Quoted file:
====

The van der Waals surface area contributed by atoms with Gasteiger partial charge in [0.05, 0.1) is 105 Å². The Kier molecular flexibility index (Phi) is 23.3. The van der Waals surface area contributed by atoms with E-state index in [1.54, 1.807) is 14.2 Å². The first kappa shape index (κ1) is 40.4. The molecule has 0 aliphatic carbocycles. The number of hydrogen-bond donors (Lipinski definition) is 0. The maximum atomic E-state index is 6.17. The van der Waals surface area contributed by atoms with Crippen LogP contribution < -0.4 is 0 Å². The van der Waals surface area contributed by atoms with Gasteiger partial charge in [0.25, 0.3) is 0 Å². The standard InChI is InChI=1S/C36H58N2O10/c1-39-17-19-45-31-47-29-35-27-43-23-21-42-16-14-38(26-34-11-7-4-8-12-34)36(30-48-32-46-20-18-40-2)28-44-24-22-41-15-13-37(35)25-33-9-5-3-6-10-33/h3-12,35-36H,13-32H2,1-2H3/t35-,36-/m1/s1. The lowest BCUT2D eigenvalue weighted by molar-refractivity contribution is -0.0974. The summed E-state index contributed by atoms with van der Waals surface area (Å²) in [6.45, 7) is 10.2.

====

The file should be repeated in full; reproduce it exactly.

The van der Waals surface area contributed by atoms with Gasteiger partial charge in [0.05, 0.1) is 105 Å². The Kier molecular flexibility index (Phi) is 23.3. The van der Waals surface area contributed by atoms with E-state index in [1.54, 1.807) is 14.2 Å². The first kappa shape index (κ1) is 40.4. The molecule has 0 aliphatic carbocycles. The number of hydrogen-bond donors (Lipinski definition) is 0. The maximum atomic E-state index is 6.17. The van der Waals surface area contributed by atoms with Crippen LogP contribution < -0.4 is 0 Å². The van der Waals surface area contributed by atoms with Gasteiger partial charge in [0.25, 0.3) is 0 Å². The standard InChI is InChI=1S/C36H58N2O10/c1-39-17-19-45-31-47-29-35-27-43-23-21-42-16-14-38(26-34-11-7-4-8-12-34)36(30-48-32-46-20-18-40-2)28-44-24-22-41-15-13-37(35)25-33-9-5-3-6-10-33/h3-12,35-36H,13-32H2,1-2H3/t35-,36-/m1/s1. The lowest BCUT2D eigenvalue weighted by molar-refractivity contribution is -0.0974. The summed E-state index contributed by atoms with van der Waals surface area (Å²) in [6.45, 7) is 10.2.